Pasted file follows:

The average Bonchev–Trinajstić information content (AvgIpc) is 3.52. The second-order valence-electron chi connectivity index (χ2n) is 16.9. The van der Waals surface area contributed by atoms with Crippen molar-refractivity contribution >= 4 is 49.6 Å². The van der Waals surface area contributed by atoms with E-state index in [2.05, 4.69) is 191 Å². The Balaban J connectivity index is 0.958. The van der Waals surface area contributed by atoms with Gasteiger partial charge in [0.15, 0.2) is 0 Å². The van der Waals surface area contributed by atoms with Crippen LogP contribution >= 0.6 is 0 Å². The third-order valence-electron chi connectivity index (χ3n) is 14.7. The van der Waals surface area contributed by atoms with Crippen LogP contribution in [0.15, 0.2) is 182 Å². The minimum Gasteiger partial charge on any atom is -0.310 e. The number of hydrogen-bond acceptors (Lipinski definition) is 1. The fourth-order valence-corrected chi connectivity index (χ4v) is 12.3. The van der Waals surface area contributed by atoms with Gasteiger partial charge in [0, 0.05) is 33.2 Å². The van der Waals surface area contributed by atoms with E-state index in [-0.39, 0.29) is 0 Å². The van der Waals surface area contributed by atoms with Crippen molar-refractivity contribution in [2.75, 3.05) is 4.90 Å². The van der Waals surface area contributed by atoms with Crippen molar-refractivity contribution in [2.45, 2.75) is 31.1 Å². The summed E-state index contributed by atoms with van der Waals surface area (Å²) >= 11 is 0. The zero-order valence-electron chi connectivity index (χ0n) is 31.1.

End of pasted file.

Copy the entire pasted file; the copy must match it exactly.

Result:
The average Bonchev–Trinajstić information content (AvgIpc) is 3.52. The second-order valence-electron chi connectivity index (χ2n) is 16.9. The van der Waals surface area contributed by atoms with Crippen molar-refractivity contribution >= 4 is 49.6 Å². The van der Waals surface area contributed by atoms with E-state index in [2.05, 4.69) is 191 Å². The Balaban J connectivity index is 0.958. The van der Waals surface area contributed by atoms with Gasteiger partial charge in [0.15, 0.2) is 0 Å². The van der Waals surface area contributed by atoms with Crippen LogP contribution >= 0.6 is 0 Å². The third-order valence-electron chi connectivity index (χ3n) is 14.7. The van der Waals surface area contributed by atoms with Crippen LogP contribution in [0.15, 0.2) is 182 Å². The minimum Gasteiger partial charge on any atom is -0.310 e. The number of hydrogen-bond acceptors (Lipinski definition) is 1. The fourth-order valence-corrected chi connectivity index (χ4v) is 12.3. The van der Waals surface area contributed by atoms with Gasteiger partial charge in [0, 0.05) is 33.2 Å². The van der Waals surface area contributed by atoms with E-state index in [-0.39, 0.29) is 0 Å². The van der Waals surface area contributed by atoms with Crippen molar-refractivity contribution in [2.75, 3.05) is 4.90 Å². The van der Waals surface area contributed by atoms with Crippen molar-refractivity contribution in [2.45, 2.75) is 31.1 Å². The summed E-state index contributed by atoms with van der Waals surface area (Å²) >= 11 is 0. The zero-order valence-electron chi connectivity index (χ0n) is 31.1.